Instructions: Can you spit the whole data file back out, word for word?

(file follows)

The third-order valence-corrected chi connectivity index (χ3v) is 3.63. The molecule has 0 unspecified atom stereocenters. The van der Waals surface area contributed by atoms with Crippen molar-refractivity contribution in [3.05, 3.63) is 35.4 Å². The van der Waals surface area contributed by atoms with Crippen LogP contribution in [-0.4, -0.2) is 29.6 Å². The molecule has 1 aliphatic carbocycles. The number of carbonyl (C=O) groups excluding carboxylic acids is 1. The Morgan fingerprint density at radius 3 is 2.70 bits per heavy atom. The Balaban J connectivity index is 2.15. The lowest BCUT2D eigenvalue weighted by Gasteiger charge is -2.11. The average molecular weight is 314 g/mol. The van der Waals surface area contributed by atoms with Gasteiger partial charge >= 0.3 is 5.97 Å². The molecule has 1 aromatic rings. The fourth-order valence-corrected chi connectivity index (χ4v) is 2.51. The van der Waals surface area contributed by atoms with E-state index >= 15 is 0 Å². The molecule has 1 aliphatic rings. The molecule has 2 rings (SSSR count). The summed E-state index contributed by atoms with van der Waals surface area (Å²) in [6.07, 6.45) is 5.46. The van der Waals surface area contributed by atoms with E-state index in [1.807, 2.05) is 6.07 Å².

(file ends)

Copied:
The third-order valence-corrected chi connectivity index (χ3v) is 3.63. The molecule has 0 unspecified atom stereocenters. The van der Waals surface area contributed by atoms with Crippen molar-refractivity contribution in [3.05, 3.63) is 35.4 Å². The van der Waals surface area contributed by atoms with Crippen LogP contribution in [-0.4, -0.2) is 29.6 Å². The molecule has 1 aliphatic carbocycles. The number of carbonyl (C=O) groups excluding carboxylic acids is 1. The Morgan fingerprint density at radius 3 is 2.70 bits per heavy atom. The Balaban J connectivity index is 2.15. The lowest BCUT2D eigenvalue weighted by Gasteiger charge is -2.11. The average molecular weight is 314 g/mol. The van der Waals surface area contributed by atoms with Gasteiger partial charge >= 0.3 is 5.97 Å². The molecule has 1 aromatic rings. The fourth-order valence-corrected chi connectivity index (χ4v) is 2.51. The van der Waals surface area contributed by atoms with E-state index >= 15 is 0 Å². The molecule has 1 aliphatic rings. The molecule has 2 rings (SSSR count). The summed E-state index contributed by atoms with van der Waals surface area (Å²) in [6.07, 6.45) is 5.46. The van der Waals surface area contributed by atoms with E-state index in [1.807, 2.05) is 6.07 Å².